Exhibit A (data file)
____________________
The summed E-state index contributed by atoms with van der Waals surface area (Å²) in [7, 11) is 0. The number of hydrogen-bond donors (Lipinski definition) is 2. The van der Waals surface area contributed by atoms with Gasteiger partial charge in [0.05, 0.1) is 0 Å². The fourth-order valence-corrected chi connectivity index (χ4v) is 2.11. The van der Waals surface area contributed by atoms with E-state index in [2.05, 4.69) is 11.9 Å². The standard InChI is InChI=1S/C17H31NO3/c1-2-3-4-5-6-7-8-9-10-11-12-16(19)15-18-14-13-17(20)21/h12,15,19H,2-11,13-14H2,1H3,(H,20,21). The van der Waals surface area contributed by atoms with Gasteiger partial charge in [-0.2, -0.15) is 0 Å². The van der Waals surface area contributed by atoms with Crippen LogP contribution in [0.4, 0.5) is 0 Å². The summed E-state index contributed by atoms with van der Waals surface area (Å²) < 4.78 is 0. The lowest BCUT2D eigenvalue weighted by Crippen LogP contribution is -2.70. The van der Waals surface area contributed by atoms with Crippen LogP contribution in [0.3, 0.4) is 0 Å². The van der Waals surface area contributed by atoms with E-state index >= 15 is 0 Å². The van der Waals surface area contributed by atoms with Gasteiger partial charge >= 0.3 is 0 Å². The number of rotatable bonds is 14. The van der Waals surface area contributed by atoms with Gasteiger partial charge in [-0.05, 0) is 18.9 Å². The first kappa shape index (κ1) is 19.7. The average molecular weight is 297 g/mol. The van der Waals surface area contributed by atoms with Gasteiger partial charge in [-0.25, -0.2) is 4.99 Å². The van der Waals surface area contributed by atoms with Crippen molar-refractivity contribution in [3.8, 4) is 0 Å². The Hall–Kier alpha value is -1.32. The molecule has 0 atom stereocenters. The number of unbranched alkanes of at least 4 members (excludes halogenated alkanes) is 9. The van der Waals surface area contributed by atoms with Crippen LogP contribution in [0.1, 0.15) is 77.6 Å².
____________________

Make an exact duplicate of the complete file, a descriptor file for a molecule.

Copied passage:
The summed E-state index contributed by atoms with van der Waals surface area (Å²) in [7, 11) is 0. The number of hydrogen-bond donors (Lipinski definition) is 2. The van der Waals surface area contributed by atoms with Gasteiger partial charge in [0.05, 0.1) is 0 Å². The fourth-order valence-corrected chi connectivity index (χ4v) is 2.11. The van der Waals surface area contributed by atoms with E-state index in [2.05, 4.69) is 11.9 Å². The standard InChI is InChI=1S/C17H31NO3/c1-2-3-4-5-6-7-8-9-10-11-12-16(19)15-18-14-13-17(20)21/h12,15,19H,2-11,13-14H2,1H3,(H,20,21). The van der Waals surface area contributed by atoms with Gasteiger partial charge in [-0.2, -0.15) is 0 Å². The van der Waals surface area contributed by atoms with Crippen LogP contribution in [0.4, 0.5) is 0 Å². The summed E-state index contributed by atoms with van der Waals surface area (Å²) < 4.78 is 0. The lowest BCUT2D eigenvalue weighted by Crippen LogP contribution is -2.70. The van der Waals surface area contributed by atoms with Crippen LogP contribution in [0.3, 0.4) is 0 Å². The van der Waals surface area contributed by atoms with E-state index >= 15 is 0 Å². The van der Waals surface area contributed by atoms with Gasteiger partial charge >= 0.3 is 0 Å². The number of rotatable bonds is 14. The van der Waals surface area contributed by atoms with Gasteiger partial charge in [-0.05, 0) is 18.9 Å². The first kappa shape index (κ1) is 19.7. The average molecular weight is 297 g/mol. The van der Waals surface area contributed by atoms with Gasteiger partial charge in [-0.25, -0.2) is 4.99 Å². The van der Waals surface area contributed by atoms with Crippen molar-refractivity contribution in [3.8, 4) is 0 Å². The Hall–Kier alpha value is -1.32. The molecule has 0 atom stereocenters. The number of unbranched alkanes of at least 4 members (excludes halogenated alkanes) is 9. The van der Waals surface area contributed by atoms with Crippen LogP contribution in [0.1, 0.15) is 77.6 Å².